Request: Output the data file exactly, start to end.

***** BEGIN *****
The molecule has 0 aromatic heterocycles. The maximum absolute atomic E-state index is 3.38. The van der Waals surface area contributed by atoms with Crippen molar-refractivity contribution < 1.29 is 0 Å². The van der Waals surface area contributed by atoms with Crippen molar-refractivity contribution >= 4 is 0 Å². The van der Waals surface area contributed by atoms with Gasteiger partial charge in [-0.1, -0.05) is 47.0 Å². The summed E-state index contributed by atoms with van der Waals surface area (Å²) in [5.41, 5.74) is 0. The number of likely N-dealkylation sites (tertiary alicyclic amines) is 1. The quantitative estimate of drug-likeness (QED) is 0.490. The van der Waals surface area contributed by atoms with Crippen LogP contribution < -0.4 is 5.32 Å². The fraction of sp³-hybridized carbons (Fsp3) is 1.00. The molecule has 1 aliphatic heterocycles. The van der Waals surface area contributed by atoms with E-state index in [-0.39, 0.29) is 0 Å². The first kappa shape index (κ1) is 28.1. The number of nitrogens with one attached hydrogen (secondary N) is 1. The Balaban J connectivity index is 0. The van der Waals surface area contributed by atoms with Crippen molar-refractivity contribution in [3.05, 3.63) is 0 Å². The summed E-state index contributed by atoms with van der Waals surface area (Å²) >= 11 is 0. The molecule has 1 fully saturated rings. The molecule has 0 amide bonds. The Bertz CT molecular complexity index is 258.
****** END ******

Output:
The molecule has 0 aromatic heterocycles. The maximum absolute atomic E-state index is 3.38. The van der Waals surface area contributed by atoms with Crippen molar-refractivity contribution < 1.29 is 0 Å². The van der Waals surface area contributed by atoms with Crippen molar-refractivity contribution >= 4 is 0 Å². The van der Waals surface area contributed by atoms with Gasteiger partial charge in [-0.1, -0.05) is 47.0 Å². The summed E-state index contributed by atoms with van der Waals surface area (Å²) in [5.41, 5.74) is 0. The number of likely N-dealkylation sites (tertiary alicyclic amines) is 1. The quantitative estimate of drug-likeness (QED) is 0.490. The van der Waals surface area contributed by atoms with Crippen LogP contribution < -0.4 is 5.32 Å². The fraction of sp³-hybridized carbons (Fsp3) is 1.00. The molecule has 1 aliphatic heterocycles. The van der Waals surface area contributed by atoms with E-state index in [-0.39, 0.29) is 0 Å². The first kappa shape index (κ1) is 28.1. The number of nitrogens with one attached hydrogen (secondary N) is 1. The Balaban J connectivity index is 0. The van der Waals surface area contributed by atoms with Crippen molar-refractivity contribution in [3.05, 3.63) is 0 Å². The summed E-state index contributed by atoms with van der Waals surface area (Å²) >= 11 is 0. The molecule has 1 fully saturated rings. The molecule has 0 amide bonds. The Bertz CT molecular complexity index is 258.